Imperfect Models of the World: Gender Stereotypes and Assumptions in Covid-19 Responses

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Imperfect Models of the World: Gender Stereotypes and Assumptions in Covid-19 Responses

Carter, Laura (2020) 'Imperfect Models of the World: Gender Stereotypes and Assumptions in Covid-19 Responses.' In: Ferstman, Carla and Fagan, Andrew, (eds.) Covid-19, Law and Human Rights : Essex Dialogues. A Project of the School of Law and Human Rights Centre. University of Essex, Colchester, pp. 187-196. ISBN 978-1-5272-6632-2

 

Abstract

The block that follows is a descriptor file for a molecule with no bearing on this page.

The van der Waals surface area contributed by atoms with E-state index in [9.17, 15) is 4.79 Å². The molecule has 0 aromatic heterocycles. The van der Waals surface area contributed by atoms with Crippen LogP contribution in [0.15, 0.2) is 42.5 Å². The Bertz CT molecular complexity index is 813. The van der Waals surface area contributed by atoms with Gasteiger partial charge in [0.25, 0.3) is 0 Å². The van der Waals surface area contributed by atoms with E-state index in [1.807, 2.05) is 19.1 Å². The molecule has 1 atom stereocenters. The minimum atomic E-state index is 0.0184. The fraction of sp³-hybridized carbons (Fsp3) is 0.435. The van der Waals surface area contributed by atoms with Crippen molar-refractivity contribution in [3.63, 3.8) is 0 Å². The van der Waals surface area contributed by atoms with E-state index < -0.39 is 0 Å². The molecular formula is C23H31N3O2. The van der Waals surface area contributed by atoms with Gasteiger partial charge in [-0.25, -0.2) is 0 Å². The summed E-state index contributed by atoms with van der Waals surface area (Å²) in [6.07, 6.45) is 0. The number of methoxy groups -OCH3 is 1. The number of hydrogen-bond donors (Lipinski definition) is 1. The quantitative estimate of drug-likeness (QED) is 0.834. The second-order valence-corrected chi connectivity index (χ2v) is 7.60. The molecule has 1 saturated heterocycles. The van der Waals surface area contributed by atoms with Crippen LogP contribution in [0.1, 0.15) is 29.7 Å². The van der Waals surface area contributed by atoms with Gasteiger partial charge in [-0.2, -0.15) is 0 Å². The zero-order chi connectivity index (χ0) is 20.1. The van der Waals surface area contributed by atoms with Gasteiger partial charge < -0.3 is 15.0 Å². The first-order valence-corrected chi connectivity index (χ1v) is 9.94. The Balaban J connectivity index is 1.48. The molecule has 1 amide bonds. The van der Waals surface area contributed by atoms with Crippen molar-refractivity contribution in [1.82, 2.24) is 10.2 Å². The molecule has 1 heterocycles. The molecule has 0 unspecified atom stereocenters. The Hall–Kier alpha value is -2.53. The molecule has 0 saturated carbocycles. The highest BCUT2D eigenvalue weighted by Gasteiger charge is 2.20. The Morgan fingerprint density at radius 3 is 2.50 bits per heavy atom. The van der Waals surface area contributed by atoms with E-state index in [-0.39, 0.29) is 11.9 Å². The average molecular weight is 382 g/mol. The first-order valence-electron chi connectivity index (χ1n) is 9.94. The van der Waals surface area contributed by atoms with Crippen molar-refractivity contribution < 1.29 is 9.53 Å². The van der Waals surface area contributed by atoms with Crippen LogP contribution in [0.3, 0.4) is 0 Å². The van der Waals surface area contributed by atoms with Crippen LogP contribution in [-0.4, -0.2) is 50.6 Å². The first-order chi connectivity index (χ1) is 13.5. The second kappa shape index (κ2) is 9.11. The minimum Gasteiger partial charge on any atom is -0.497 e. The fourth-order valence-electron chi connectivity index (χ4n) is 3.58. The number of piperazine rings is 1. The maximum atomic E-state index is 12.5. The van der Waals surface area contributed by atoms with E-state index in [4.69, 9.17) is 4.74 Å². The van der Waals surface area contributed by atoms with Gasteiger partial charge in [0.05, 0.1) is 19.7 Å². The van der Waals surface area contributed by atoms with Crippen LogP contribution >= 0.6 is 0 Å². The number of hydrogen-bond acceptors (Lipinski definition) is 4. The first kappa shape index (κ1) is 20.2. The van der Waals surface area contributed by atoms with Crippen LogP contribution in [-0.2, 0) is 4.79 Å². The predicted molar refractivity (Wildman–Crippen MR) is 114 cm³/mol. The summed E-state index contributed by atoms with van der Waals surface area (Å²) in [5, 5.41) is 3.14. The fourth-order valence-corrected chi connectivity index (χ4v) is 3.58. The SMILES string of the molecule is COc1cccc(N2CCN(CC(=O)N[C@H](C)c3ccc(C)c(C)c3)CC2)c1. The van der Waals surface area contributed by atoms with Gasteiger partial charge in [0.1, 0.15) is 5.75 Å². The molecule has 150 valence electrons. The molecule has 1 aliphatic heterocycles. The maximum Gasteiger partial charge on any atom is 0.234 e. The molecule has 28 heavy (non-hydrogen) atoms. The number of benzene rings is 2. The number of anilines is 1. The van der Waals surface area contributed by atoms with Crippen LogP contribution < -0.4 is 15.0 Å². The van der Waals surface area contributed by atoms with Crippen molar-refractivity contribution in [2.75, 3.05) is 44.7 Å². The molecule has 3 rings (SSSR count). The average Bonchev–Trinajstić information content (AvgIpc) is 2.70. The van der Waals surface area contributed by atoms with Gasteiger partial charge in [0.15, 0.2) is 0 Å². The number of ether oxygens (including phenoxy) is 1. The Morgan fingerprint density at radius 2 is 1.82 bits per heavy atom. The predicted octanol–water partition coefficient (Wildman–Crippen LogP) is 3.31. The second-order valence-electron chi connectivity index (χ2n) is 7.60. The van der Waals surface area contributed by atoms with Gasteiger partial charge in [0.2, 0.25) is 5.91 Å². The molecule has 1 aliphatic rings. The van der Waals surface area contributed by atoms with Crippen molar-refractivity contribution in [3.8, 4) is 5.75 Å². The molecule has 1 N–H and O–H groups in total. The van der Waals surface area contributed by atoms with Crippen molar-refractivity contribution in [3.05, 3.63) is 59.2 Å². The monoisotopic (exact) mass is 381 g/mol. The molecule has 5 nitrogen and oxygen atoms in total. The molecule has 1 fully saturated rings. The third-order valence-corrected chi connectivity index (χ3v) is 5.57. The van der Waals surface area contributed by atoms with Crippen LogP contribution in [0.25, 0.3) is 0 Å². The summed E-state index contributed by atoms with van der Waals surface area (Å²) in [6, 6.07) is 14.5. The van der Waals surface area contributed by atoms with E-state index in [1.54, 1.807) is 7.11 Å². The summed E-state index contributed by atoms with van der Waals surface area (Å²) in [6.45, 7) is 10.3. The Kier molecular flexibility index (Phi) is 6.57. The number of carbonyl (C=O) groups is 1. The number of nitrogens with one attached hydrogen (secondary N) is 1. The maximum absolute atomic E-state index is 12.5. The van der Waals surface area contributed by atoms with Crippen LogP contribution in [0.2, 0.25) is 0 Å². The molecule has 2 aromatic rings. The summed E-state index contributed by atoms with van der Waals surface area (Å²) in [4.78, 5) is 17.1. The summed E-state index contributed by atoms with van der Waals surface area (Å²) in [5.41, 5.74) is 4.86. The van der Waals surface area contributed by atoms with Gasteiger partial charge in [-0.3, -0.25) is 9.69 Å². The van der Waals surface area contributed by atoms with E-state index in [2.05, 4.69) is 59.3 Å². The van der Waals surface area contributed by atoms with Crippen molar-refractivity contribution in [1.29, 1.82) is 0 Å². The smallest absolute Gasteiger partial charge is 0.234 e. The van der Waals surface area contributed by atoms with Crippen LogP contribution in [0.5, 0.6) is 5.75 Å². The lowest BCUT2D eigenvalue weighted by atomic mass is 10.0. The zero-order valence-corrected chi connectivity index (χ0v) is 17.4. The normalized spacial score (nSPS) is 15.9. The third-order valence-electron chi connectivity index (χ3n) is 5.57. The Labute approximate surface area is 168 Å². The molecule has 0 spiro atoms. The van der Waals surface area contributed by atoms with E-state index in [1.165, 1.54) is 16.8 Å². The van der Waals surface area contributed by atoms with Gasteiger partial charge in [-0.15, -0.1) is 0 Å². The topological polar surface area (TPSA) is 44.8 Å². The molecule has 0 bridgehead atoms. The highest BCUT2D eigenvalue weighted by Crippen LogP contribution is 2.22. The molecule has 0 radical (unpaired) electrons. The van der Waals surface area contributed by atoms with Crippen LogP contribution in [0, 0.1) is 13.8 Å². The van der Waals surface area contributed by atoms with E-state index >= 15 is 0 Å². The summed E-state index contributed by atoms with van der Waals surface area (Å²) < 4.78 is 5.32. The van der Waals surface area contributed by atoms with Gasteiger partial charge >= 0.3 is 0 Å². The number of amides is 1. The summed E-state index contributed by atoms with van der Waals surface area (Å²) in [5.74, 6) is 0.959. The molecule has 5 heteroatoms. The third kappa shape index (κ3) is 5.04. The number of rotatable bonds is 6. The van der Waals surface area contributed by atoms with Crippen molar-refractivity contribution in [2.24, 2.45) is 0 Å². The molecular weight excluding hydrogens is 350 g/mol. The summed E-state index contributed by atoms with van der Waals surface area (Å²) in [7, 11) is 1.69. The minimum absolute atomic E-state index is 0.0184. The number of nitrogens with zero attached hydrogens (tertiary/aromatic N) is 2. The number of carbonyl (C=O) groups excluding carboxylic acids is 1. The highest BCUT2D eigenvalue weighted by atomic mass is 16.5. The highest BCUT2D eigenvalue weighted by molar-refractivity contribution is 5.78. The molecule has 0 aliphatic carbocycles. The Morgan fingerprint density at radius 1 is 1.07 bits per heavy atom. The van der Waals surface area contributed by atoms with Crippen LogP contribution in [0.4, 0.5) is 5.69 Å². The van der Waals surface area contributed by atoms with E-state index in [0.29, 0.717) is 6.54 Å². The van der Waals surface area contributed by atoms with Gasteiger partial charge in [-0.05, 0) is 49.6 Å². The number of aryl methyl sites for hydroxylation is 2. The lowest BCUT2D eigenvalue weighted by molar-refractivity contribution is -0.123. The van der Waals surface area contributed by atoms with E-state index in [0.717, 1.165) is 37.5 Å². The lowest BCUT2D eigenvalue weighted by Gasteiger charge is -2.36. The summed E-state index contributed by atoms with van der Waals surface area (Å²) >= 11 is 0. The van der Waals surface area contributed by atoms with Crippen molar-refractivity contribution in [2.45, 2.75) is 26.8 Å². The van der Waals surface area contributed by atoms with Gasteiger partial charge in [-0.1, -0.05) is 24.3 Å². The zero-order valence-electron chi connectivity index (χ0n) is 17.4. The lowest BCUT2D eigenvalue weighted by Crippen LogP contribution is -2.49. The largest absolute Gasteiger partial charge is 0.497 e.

As the Covid-19 pandemic has unfolded, epidemiologists have been working to build and refine models of how the disease is spread through populations: at the same time, policy-makers around the world have been taking measures to try to stem the transmission of disease, which are based on models of how they think the world works. These models may be implicit, or made explicit including through the use of statistics and data science: frequently, though, they are based on stereotypes and assumptions about how individuals and systems operate. This paper argues that it is crucial to understand to whom models are useful, and who they ignore. This paper looks at the gendered assumptions – and resulting gaps - in policy responses, which betray an understanding of the world that neglects the experiences of women and of trans and non-binary people. It examines how gendered assumptions, gender binaries and stereotypes weaken responses to the pandemic, and how they reinforce imperfect models of the world that have detrimental impacts on the people who are not included.